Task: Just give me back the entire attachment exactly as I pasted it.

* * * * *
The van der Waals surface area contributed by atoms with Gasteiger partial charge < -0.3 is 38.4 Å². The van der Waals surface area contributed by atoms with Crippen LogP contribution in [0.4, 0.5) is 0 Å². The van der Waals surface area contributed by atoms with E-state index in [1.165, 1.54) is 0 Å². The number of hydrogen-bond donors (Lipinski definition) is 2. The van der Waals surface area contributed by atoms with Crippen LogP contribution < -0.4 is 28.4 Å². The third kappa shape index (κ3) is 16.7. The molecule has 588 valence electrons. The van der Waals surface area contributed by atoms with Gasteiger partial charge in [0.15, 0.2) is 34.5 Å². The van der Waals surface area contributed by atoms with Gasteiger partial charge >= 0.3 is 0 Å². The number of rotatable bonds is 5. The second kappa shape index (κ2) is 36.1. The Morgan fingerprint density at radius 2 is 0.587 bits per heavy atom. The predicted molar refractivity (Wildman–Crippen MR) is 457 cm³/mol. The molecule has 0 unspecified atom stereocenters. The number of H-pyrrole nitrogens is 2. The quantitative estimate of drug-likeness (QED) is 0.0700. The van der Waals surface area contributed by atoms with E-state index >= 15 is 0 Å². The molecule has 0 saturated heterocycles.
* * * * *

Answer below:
The van der Waals surface area contributed by atoms with Gasteiger partial charge < -0.3 is 38.4 Å². The van der Waals surface area contributed by atoms with Crippen LogP contribution in [0.4, 0.5) is 0 Å². The van der Waals surface area contributed by atoms with E-state index in [1.165, 1.54) is 0 Å². The number of hydrogen-bond donors (Lipinski definition) is 2. The van der Waals surface area contributed by atoms with Crippen LogP contribution < -0.4 is 28.4 Å². The third kappa shape index (κ3) is 16.7. The molecule has 588 valence electrons. The van der Waals surface area contributed by atoms with Gasteiger partial charge in [0.15, 0.2) is 34.5 Å². The van der Waals surface area contributed by atoms with Gasteiger partial charge >= 0.3 is 0 Å². The number of rotatable bonds is 5. The second kappa shape index (κ2) is 36.1. The Morgan fingerprint density at radius 2 is 0.587 bits per heavy atom. The predicted molar refractivity (Wildman–Crippen MR) is 457 cm³/mol. The molecule has 0 unspecified atom stereocenters. The number of H-pyrrole nitrogens is 2. The quantitative estimate of drug-likeness (QED) is 0.0700. The van der Waals surface area contributed by atoms with E-state index >= 15 is 0 Å². The molecule has 0 saturated heterocycles.